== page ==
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Archive for August, 2018

Tuesday, August 14th, 2018

Summer Reflections

I just completed teaching my course about ADHD on Cape Cod at the Cape Cod Institute.  If you’ve never taken the course, you ought to consider it.  It’s a lot of fun.  You get a week in Eastham, or whichever nearby town you choose–more on this later–and after spending 9 – 12:15 learning about ADHD in the morning, you get the afternoon and evening free to play.  People always have a ball. Attendees make friends with each other, and almost everyone leaves feeling glad they came, not just for what they learned, but, more important, for the people they met and the experiences they shared.  

            It’s all produced by the Cape Cod Institute (Cape.org).  They offer 3 courses per week all summer long, each on a different topic in mental health, each given by one or two authorities in a wide range of different fields.  It was started 39 years ago by a marvelous psychiatrist, Dr. Gil Levin, who was at Mt. Sinai Medical School when he opened the Institute.  He has since passed the operation on to his son, Alex, who ran it for the first time this summer.  We had about 55 attendees in the course this year, in which I introduced my new name for ADHD.  I now call it VAST, Variable Attention Stimulation Trait.  Carrie Feibel, who attended last year’s course and is Health Editor at KQED in San Francisco, came up with the name and I love it.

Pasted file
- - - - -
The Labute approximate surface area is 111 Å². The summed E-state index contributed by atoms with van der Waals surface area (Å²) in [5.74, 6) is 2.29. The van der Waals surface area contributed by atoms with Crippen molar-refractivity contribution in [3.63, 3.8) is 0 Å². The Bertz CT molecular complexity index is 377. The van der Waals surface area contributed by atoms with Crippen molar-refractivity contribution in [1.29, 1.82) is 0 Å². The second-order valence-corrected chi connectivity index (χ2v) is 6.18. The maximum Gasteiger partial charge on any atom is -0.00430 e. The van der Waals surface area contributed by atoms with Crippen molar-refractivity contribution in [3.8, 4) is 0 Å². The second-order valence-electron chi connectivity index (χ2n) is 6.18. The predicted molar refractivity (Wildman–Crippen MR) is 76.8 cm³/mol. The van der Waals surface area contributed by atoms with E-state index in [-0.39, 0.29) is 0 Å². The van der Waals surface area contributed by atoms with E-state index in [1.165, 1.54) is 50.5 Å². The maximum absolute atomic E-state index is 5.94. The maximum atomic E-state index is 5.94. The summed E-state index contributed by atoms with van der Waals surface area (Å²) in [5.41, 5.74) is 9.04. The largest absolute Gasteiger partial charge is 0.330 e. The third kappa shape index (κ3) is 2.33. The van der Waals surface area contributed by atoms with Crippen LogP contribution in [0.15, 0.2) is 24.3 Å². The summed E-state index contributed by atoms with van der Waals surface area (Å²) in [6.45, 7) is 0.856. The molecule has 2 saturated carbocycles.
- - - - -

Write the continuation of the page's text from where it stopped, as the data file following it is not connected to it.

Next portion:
I urge you to check out the Cape Cod Institute for yourself.  Now, let me commend the rest of Cape Cod to you.  A few memories from the week.  Hatch’s seafood and produce in Wellfleet Center.  We got six lobsters steamed and cracked which fed us and our friends just wonderfully along with the corn from the adjoining farm stand.  LeCount Hollow Beach.  You leave your footwear atop the dune, then walk down to the beach and the surf.  I grew up in Chatham and it makes me shudder to think that now we have to watch for seals and the risk of sharks that might be following them, but we do.  Nonetheless, the beaches on the Cape, especially those that face the ocean, give me doses of majestic beauty like nothing else.  Provincetown, Commercial street, a place where people can be whoever they want to be.  It is so wonderful to walk through that little town and bask in how great, and rare, true freedom really is.  The Wellfleet Drive-In.  Although we didn’t go there to see a movie, and rarely do, it is a landmark, one of the first places I made out when I was a kid, and a wonder that it still stands.  I hope it never closes down.  Arnold’s.  Lobster rolls, fried clams, beer.  Isn’t this summer at its best?  The occasional rainy day, reading inside, deciding what to cook for dinner, we opted for linguine with clam sauce with plenty of crunchy bread for dipping.  Driveways made of broken oyster shells.  The pungent salt air when you get near the beach at just the right tide with the right wind.  Horseshoe crabs.  Blue claw crabs.  Seagulls.  Beachgrass.  Roadside stands selling jellies made of beachplums and honeysuckle.  Standing barefoot on the white lines in parking lots so as not to burn your feet while you wait for an ice cream from a truck.  The many bars where when you sit down and look around you have the passing fantasy that maybe you really should have spent your life as a beach bum.  The many churches, some splendidly white, some in such disrepair you wonder why God doesn’t just send a lightning bolt and end it right there.  The spectacular houses lining the best roads belying the poverty and broken down houses so many of the locals live in while the super houses go empty through the winter.  Hydrangeas and wild roses galore, wildflowers everywhere, each marshy area boasting cat-o-nine-tails standing like fat Churchill cigars, titling in the wind.  To me, it was, and always will be somewhat, home.